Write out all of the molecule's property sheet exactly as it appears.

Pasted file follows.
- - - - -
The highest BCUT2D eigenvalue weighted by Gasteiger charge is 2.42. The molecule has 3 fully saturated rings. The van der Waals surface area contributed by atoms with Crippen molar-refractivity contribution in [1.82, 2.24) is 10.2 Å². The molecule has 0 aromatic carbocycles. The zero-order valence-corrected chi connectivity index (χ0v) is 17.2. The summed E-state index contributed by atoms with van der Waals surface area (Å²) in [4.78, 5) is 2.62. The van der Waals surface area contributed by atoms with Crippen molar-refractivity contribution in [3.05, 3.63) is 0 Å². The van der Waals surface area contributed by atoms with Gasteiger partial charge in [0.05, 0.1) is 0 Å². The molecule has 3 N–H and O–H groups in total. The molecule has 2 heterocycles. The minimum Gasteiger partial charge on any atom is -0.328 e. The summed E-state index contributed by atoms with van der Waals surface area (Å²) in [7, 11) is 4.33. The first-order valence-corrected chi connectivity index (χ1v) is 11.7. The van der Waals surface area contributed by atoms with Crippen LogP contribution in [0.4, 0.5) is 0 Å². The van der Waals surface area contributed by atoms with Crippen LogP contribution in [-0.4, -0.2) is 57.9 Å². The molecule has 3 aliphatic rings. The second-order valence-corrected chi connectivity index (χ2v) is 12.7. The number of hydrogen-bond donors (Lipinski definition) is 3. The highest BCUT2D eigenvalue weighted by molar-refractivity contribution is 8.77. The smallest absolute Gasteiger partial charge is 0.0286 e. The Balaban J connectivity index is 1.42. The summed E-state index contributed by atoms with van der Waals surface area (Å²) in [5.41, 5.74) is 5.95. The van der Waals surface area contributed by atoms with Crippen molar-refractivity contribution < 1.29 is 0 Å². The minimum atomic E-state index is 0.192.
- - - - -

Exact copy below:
The highest BCUT2D eigenvalue weighted by Gasteiger charge is 2.42. The molecule has 3 fully saturated rings. The van der Waals surface area contributed by atoms with Crippen molar-refractivity contribution in [1.82, 2.24) is 10.2 Å². The molecule has 0 aromatic carbocycles. The zero-order valence-corrected chi connectivity index (χ0v) is 17.2. The summed E-state index contributed by atoms with van der Waals surface area (Å²) in [4.78, 5) is 2.62. The van der Waals surface area contributed by atoms with Crippen molar-refractivity contribution in [3.05, 3.63) is 0 Å². The van der Waals surface area contributed by atoms with Gasteiger partial charge in [0.05, 0.1) is 0 Å². The molecule has 3 N–H and O–H groups in total. The molecule has 2 heterocycles. The minimum Gasteiger partial charge on any atom is -0.328 e. The summed E-state index contributed by atoms with van der Waals surface area (Å²) in [7, 11) is 4.33. The first-order valence-corrected chi connectivity index (χ1v) is 11.7. The van der Waals surface area contributed by atoms with Crippen LogP contribution in [0.4, 0.5) is 0 Å². The van der Waals surface area contributed by atoms with Crippen LogP contribution in [-0.4, -0.2) is 57.9 Å². The molecule has 3 aliphatic rings. The second-order valence-corrected chi connectivity index (χ2v) is 12.7. The number of hydrogen-bond donors (Lipinski definition) is 3. The highest BCUT2D eigenvalue weighted by molar-refractivity contribution is 8.77. The smallest absolute Gasteiger partial charge is 0.0286 e. The Balaban J connectivity index is 1.42. The summed E-state index contributed by atoms with van der Waals surface area (Å²) in [5.41, 5.74) is 5.95. The van der Waals surface area contributed by atoms with Crippen molar-refractivity contribution < 1.29 is 0 Å². The minimum atomic E-state index is 0.192.